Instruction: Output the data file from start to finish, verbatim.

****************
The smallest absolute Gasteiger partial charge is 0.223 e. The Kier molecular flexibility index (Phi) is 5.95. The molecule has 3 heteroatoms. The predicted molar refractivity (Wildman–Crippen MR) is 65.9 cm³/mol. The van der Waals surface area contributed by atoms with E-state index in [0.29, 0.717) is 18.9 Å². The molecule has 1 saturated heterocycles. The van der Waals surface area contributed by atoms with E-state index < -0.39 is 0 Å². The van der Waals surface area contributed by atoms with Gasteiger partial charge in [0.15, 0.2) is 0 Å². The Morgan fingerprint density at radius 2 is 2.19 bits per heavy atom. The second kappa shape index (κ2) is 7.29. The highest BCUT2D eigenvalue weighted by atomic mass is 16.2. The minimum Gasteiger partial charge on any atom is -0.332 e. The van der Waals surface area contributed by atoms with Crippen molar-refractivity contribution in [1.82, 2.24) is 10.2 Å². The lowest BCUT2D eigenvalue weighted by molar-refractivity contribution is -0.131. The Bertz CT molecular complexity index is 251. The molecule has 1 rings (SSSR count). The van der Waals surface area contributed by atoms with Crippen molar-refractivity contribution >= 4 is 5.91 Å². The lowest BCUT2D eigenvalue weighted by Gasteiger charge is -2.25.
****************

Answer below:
The smallest absolute Gasteiger partial charge is 0.223 e. The Kier molecular flexibility index (Phi) is 5.95. The molecule has 3 heteroatoms. The predicted molar refractivity (Wildman–Crippen MR) is 65.9 cm³/mol. The van der Waals surface area contributed by atoms with E-state index in [0.29, 0.717) is 18.9 Å². The molecule has 1 saturated heterocycles. The van der Waals surface area contributed by atoms with E-state index < -0.39 is 0 Å². The van der Waals surface area contributed by atoms with Gasteiger partial charge in [0.15, 0.2) is 0 Å². The Morgan fingerprint density at radius 2 is 2.19 bits per heavy atom. The second kappa shape index (κ2) is 7.29. The highest BCUT2D eigenvalue weighted by atomic mass is 16.2. The minimum Gasteiger partial charge on any atom is -0.332 e. The van der Waals surface area contributed by atoms with Crippen molar-refractivity contribution in [1.82, 2.24) is 10.2 Å². The lowest BCUT2D eigenvalue weighted by molar-refractivity contribution is -0.131. The Bertz CT molecular complexity index is 251. The molecule has 1 rings (SSSR count). The van der Waals surface area contributed by atoms with Crippen molar-refractivity contribution >= 4 is 5.91 Å². The lowest BCUT2D eigenvalue weighted by Gasteiger charge is -2.25.